Wednesday, October 31, 2018

Editing with Google Docs

EDITING WITH A GROUP
Track changes is helpful, but what I am really amazed with lately is Google Drive. I am on several boards and on committees that use it. It is a GREAT way to share documents so that multiple people can comment or edit a document without messing up what someone else has done.

When you go to http://drive.google.com you have to sign in with a Google account. You can get one even if you do not want to use gmail. Go to https://accounts.google.com/signup/v2 and either get a gmail account or sign up with your own email address.
signing up for a Google Accountsigning up with your own email



New Google Doc


Once you have a Google account and sign in to Google Drive you can start a new document or go to a document that has been SHARED with you.

shared documents
The person who creates the document is the owner. They can share it and set the permissions for each person who it is shared with.

If you choose File - Version History you will see who revised the document, what they did and when it was done. If you don't like the revision you can return to a previous version!

It is even great when you just want to share documents, but you don't want anyone to change them. When you share the document you just mark that everyone should VIEW only. They will not have the rights to change anything, but can view the document at any time.

This is becoming a very popular way to share documents on a committee or board.

Thursday, July 22, 2010

Final Reflection

Now I am home and it is time to end this blog. I chose in this year’s not to include my last week in Jerusalem. It takes time to write things up and get pictures ready and even just to think about what might be interesting to write about. But that leaves me with a few experiences, pictures and thoughts that I think are worth sharing.

One of the important places that I visited in Jerusalem was the Church of the Holy Sepulcher, which is considered by several different religious groups to be the place where Jesus was buried and rose again. Pilgrims from all over the world travel to this spot to worship.  Priests from the Catholic, Greek Orthodox and Armenian Apostolic Churches along with several other Eastern Orthodox groups maintain the church.

While we were there a procession of Catholic priests started in one of the chapels. They chanted and proceeded around the various important parts of the church with clouds of incense. As they proceeded more and more people followed until they finally ended up at the location of the tomb.

I also noticed lots of people coming to the location of the tomb and lighting some special candles from a certain flame and then snuffing the candles out and putting them in a bag. I watched for a while and finally the Professor went and asked someone what it meant. Maybe you already know this, but candles that are lit at the site of the tomb are special and so when people come and visit they light a candle and snuff it out so that when they get home they can light it again. When they light it again at home it retains the special character of a candle lighted from the flame at the tomb.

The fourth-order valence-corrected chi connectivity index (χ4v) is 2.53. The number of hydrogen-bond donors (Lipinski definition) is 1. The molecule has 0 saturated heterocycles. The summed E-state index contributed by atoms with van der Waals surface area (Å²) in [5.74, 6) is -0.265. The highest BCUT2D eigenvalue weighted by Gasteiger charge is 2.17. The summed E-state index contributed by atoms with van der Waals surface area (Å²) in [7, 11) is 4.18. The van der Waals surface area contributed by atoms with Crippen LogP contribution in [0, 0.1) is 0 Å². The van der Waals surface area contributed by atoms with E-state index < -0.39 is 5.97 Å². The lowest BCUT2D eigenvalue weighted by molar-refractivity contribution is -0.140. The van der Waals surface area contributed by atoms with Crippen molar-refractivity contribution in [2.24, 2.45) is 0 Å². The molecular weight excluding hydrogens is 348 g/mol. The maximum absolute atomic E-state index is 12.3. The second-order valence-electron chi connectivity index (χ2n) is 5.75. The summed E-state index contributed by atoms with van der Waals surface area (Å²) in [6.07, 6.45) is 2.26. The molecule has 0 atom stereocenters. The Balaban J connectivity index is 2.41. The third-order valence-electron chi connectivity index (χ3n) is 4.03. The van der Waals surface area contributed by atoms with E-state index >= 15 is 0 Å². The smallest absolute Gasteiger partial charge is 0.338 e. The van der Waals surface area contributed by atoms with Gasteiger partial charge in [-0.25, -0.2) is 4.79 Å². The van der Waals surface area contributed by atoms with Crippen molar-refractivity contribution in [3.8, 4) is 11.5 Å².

One thing that made me sad while going through Jerusalem and especially visiting this important holy site was that my friends from Bethlehem could not easily come and visit it even though it is only 15-20 minutes from where they live. They have to apply to get permission to go there and it is often turned down. So sad. 

In Jerusalem we also visited several museums (The Shrine of the Book, Vad Yashem, The Citadel or Tower of David) that were extremely well designed and informative, walked around the ramparts of the old city, watched films at the Jerusalem Film Festival (in the heat of the afternoon), and even looked at an archaeological site on the side of the old city. 

I am glad I started out by visiting my friend Ruty and then had the great chance to stay with friends in Bethlehem. I am lucky to have a chance to get to know so many different people from different places. I hope I can be a bridge between them all.  

Final Reflection

Now I am home and it is time to end this blog. I chose in this year’s not to include my last week in Jerusalem. It takes time to write things up and get pictures ready and even just to think about what might be interesting to write about. But that leaves me with a few experiences, pictures and thoughts that I think are worth sharing.

One of the important places that I visited in Jerusalem was the Church of the Holy Sepulcher, which is considered by several different religious groups to be the place where Jesus was buried and rose again. Pilgrims from all over the world travel to this spot to worship.  Priests from the Catholic, Greek Orthodox and Armenian Apostolic Churches along with several other Eastern Orthodox groups maintain the church.

While we were there a procession of Catholic priests started in one of the chapels. They chanted and proceeded around the various important parts of the church with clouds of incense. As they proceeded more and more people followed until they finally ended up at the location of the tomb.

I also noticed lots of people coming to the location of the tomb and lighting some special candles from a certain flame and then snuffing the candles out and putting them in a bag. I watched for a while and finally the Professor went and asked someone what it meant. Maybe you already know this, but candles that are lit at the site of the tomb are special and so when people come and visit they light a candle and snuff it out so that when they get home they can light it again. When they light it again at home it retains the special character of a candle lighted from the flame at the tomb.

One thing that made me sad while going through Jerusalem and especially visiting this important holy site was that my friends from Bethlehem could not easily come and visit it even though it is only 15-20 minutes from where they live. They have to apply to get permission to go there and it is often turned down. So sad. 

In Jerusalem we also visited several museums (The Shrine of the Book, Vad Yashem, The Citadel or Tower of David) that were extremely well designed and informative, walked around the ramparts of the old city, watched films at the Jerusalem Film Festival (in the heat of the afternoon), and even looked at an archaeological site on the side of the old city. 

I am glad I started out by visiting my friend Ruty and then had the great chance to stay with friends in Bethlehem. I am lucky to have a chance to get to know so many different people from different places. I hope I can be a bridge between them all.  

Sunday, July 11, 2010

Finishing up in Jerusalem

The last place that I visited in Jordan was called Jerash. It is a huge archaeological site. We had three hours there. I was not planning on writing much about the visit, but I cannot resist mentioning a few things. One thing that Jordan has is a lot of mosaic floors. This is an example of a skinny elephant mosaic that we saw at Jerash. I think I need to create a mosaic for my patio!